British Columbia

North Vancouver man denied life-saving drug

A 22-year-old North Vancouver man has said he is facing a death sentence because B.C. will not fund the only medical treatment that could save him.

A year-long course of Soliris costs $500,000

A 22-year-old North Vancouver man has said he is facing a death sentence because B.C. will not fund the only medical treatment that could save him.

Garrett Shakespeare's red blood cells have a protein deficiency that causes his immune system to attack them, but the drug to treat it effectively costs $500,000 a year.

Shakespeare's rare blood disorder is known as paroxysmal nocturnal hemoglobinuria, or PNH, and besides the symptoms of excruciating abdominal and kidney pain, it causes blood clots that could kill him.

Shakespeare takes a variety of medications, including the steroid Prednisone, to manage the symptoms, but they don't work that well, he said. And one blood clot in the wrong place could be fatal.

"A report said that 50 per cent of people with PNH die within 10 years of diagnosis," he said.

Shakespeare was diagnosed when he was 11, almost 12 years ago.

Shakespeare said his doctor has petitioned the province's pharmaceutical board for an exemption that would allow him to get the drug, Soliris, through the B.C. Ministry of Health. Soliris is the only drug that can treat the underlying cause of PNH. The petition was denied.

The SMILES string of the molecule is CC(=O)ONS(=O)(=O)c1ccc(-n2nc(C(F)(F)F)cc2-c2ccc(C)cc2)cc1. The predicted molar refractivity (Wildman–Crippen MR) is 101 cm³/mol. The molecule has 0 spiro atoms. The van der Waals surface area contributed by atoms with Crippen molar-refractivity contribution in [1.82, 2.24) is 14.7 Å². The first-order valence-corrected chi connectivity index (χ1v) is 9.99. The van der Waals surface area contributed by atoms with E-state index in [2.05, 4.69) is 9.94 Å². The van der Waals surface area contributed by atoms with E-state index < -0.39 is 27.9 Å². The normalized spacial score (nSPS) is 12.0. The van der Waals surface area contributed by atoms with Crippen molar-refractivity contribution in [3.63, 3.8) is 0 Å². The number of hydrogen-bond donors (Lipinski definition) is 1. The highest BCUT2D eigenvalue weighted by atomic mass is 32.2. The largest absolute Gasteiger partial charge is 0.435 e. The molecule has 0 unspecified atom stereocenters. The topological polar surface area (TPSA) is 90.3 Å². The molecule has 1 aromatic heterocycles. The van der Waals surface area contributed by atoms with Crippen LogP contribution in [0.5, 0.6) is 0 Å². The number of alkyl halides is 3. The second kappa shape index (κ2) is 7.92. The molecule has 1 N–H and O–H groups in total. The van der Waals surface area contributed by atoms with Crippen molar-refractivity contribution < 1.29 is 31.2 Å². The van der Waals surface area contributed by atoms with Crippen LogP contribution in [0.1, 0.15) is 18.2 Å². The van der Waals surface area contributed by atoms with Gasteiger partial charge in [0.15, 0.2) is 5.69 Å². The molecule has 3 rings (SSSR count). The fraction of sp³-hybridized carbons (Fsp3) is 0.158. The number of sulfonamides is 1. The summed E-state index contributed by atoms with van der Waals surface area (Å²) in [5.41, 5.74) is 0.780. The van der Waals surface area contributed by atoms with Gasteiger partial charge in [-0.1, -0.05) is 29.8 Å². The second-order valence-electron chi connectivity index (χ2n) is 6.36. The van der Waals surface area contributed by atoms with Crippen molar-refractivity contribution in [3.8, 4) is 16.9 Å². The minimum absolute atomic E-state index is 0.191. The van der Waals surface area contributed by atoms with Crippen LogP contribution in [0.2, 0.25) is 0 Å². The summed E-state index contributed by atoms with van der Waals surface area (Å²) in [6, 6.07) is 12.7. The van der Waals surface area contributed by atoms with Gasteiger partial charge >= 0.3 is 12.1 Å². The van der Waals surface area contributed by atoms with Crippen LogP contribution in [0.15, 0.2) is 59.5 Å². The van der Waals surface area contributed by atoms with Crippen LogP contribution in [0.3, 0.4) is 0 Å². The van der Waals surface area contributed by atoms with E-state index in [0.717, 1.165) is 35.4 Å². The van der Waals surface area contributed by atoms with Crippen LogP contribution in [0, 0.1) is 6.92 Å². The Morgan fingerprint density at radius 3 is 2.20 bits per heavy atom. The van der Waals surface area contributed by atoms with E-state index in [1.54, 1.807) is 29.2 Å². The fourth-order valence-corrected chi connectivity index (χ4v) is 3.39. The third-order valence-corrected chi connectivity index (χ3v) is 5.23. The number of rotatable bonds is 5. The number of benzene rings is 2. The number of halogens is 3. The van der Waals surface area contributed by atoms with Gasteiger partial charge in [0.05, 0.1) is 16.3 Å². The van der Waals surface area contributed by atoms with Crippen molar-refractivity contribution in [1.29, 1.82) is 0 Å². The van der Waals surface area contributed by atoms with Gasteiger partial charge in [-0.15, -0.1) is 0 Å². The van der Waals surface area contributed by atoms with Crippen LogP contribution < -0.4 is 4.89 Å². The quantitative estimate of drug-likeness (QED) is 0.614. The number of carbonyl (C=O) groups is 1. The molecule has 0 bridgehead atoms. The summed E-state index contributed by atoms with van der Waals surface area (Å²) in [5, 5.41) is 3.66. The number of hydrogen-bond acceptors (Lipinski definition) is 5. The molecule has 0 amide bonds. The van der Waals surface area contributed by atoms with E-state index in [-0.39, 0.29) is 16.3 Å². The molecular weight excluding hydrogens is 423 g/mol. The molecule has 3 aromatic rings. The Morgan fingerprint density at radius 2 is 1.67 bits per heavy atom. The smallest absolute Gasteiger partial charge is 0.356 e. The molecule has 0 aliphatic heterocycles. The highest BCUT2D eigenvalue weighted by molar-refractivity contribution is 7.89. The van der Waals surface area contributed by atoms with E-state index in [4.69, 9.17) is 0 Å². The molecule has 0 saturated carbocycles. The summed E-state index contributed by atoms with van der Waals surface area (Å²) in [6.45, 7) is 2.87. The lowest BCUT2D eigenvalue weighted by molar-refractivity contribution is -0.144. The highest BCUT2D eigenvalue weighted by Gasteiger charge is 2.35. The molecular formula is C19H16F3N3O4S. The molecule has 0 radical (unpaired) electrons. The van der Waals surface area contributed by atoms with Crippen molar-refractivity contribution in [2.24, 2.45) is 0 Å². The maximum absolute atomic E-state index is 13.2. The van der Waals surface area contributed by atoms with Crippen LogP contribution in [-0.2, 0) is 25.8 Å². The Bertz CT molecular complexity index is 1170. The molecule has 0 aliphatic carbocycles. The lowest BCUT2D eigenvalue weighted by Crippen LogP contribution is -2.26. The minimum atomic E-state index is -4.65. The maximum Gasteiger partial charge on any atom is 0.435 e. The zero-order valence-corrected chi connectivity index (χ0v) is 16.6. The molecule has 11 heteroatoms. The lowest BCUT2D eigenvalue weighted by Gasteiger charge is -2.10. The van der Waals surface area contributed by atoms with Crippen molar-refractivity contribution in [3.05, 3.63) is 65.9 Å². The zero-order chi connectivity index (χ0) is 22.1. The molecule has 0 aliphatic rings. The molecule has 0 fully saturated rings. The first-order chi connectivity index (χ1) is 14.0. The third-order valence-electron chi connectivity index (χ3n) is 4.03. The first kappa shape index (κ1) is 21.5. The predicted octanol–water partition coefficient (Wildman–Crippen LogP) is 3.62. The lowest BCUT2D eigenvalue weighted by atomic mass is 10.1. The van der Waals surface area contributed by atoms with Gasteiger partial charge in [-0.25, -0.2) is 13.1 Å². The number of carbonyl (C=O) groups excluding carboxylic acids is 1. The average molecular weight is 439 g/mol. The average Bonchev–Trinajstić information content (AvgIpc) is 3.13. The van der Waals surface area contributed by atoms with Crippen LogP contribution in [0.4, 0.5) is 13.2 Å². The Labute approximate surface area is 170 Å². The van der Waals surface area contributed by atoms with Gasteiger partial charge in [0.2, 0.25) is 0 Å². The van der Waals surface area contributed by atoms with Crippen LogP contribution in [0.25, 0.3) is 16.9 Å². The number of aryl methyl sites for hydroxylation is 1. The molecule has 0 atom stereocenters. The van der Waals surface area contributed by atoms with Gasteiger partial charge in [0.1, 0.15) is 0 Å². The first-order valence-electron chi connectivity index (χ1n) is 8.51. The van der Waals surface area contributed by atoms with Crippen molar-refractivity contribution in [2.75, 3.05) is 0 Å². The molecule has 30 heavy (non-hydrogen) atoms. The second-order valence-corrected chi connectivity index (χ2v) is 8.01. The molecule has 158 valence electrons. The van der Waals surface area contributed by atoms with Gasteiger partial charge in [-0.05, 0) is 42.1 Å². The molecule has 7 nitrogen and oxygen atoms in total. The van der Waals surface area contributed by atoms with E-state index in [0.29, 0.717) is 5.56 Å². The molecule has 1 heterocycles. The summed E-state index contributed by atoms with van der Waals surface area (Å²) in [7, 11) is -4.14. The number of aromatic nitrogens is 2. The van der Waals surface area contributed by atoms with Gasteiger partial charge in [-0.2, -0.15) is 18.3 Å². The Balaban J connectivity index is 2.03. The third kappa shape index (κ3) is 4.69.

Better outlook elsewhere

Barry Katsof, the president of the Canadian Association of PNH patients, has the disorder as well. But Katsof is living a normal life free of symptoms in Quebec, where the provincial government covers the cost of Soliris.

"It's incredible that governments in Canada are refusing to pay for this treatment when it's been proven to save lives," Katsof said.

Katsof said Canada is the only country in the developed world that refuses to fund Soliris because of the cost.

"You can't get a cost-effective model in a rare disease drug because there's so few people in the economic model," he said.

"The bottom line is: this drug has been proven to save lives. It's very black-and-white," Katsof said.

For now, Shakespeare tries to maintain an active life. He works as a DJ and is also a lifeguard and swim coach at the North Vancouver Recreation Centre.

"I try to stay really busy but it's hard because of the anemia," he said.

"I'm just tired a lot, and the pain is really frustrating to deal with all the time."

With files from the CBC's Mike Clarke, in Vancouver

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